In my mind, the Court actually did a good job of upholding the unambiguous intentions of the Constitution, and not advancing any other agenda, which is their job, first and foremost.
Although, of course, the Court, like the current Presidential administration, did not focus on the most obvious interpretations of the 2nd Amendment to justify their ruling, which I think might have better explained the scope of the ruling.
The issue that I found when researching the Amendment and it's purpose, is actually quite simple.
While the Constitution and the Bill of Rights established many civil liberties that were to be unique to American citizens, it also restated rights enjoyed by British subjects under common law.
So, the primary question is, were the founders inventing a new right, or referring to an old one, which they would have enjoyed as British subjects?
Let's look at the language:
The Second Amendment, as passed by the House and Senate, reads:
"A well regulated Militia, being necessary to the security of a free State, the right of the people to keep and bear Arms, shall not be infringed."
The original and copies distributed to the states, and then ratified by them, had different capitalization and punctuation:
"A well regulated militia being necessary to the security of a free State, the right of the People to keep and bear arms shall not be infringed." (1)
Notice the language here. If the founders were creating a new right, wouldn't they have said "a right of the People" here? By using "the right of the People," and this is the strongest argument which the petitioner's used in Court, aren't the founders, who were mostly lawyers and familiar with Common Law, actually referring to an already established right?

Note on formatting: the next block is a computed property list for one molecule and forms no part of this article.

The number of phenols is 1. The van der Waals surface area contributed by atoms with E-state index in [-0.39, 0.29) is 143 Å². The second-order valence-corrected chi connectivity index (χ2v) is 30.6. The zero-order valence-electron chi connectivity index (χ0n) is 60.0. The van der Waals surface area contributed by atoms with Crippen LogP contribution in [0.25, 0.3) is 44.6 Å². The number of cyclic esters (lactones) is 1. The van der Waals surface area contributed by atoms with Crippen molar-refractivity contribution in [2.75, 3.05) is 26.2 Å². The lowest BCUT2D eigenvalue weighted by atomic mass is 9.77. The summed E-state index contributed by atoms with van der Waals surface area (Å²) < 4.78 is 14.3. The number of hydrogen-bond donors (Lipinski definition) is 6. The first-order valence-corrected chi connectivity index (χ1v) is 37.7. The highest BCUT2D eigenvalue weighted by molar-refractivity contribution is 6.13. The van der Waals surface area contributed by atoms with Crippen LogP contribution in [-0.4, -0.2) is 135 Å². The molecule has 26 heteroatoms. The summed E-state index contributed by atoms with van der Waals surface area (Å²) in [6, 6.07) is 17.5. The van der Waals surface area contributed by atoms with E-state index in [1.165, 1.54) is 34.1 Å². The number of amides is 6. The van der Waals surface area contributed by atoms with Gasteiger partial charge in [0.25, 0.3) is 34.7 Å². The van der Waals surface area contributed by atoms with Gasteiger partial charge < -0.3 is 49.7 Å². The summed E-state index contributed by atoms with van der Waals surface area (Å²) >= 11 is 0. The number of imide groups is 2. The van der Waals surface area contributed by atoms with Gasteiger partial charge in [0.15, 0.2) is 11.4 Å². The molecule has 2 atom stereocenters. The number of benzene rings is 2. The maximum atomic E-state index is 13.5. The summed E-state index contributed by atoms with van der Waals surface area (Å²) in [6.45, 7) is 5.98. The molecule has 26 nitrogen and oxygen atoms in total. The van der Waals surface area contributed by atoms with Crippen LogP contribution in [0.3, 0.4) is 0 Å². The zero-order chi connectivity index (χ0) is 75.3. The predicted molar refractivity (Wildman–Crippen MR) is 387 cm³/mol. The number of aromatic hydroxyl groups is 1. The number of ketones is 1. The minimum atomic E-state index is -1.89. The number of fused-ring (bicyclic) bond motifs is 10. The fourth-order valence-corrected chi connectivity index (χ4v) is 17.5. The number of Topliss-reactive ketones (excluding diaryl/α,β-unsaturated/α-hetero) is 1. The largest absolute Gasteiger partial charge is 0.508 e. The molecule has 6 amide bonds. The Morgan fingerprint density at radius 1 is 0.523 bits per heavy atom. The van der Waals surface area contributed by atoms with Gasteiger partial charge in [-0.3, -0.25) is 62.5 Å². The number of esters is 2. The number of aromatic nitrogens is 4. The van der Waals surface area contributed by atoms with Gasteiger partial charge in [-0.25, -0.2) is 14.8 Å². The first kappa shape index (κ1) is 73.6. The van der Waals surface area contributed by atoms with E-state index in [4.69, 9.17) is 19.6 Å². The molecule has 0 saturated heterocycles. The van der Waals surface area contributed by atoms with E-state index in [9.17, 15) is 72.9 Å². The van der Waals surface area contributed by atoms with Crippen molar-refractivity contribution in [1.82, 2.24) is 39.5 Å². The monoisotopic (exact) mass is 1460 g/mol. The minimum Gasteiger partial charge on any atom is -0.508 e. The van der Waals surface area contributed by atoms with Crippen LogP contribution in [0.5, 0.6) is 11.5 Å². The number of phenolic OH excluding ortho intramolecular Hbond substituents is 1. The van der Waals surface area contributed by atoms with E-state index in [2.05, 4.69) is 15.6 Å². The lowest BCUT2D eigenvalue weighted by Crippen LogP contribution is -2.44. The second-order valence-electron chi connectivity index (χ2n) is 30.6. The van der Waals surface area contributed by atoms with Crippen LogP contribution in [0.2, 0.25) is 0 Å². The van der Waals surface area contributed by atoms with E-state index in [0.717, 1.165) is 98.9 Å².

It's the difference between saying:
Q: What is that?
A: It's a dog.
But if one assumes that the questioner should know the dog, wouldn't it make more sense to say:
Q: What is that?
A: It's the dog.
As in, it's "the dog." It's our dog and you should know that.
Welcome to the world of legalese.
So, while the militia clause enhances the original right, the original right referred to which was enjoyed under Common Law, is not entirely dependent on the militia clause in order to exist.
The Congress can limit usage, appropriate possession, and so on...But an absolute ban is clearly Unconstitutional. If anything, the Second Amendment is a radical improvement on the right enjoyed under English Common Law, because under Common Law, the right was reserved exclusively to Protestants. Under the American Bill of Rights, this is extended to all citizens of every state, regardless of religion.
The ruling is not saying that citizens' have an absolute right to use weapons however they wish, contrary to public safety issues.
And the key to gun safety "lies not in our stars" dear readers, but with our military.
The militia clause and the right enjoyed under Common Law, and every ruling by the American courts since the 1600's, entitles citizens to possession of weapons which are similar to those used by regular infantry units in the national armed forces.
If we want to decrease violence in communities, we should start by dismantling our military Empire overseas, decrease our total reliance on the military/industrial/entertainment complex, and choose against the belligerent, Imperial, militarism we have practiced around the globe for 100 years.
People using weapons are dangerous, and are even more dangerous when they are desperate.
Surely, the continued prospect of nuclear attack, whether a dirty bomb at home or "tactical" uranium bombs against Iraqis, as well as our many failed social institutions (from schools, to hospitals, to consciously directed sustainable industry) makes people feel desperation each day, and is a larger problem than allowing someone to keep a pistol in their dresser.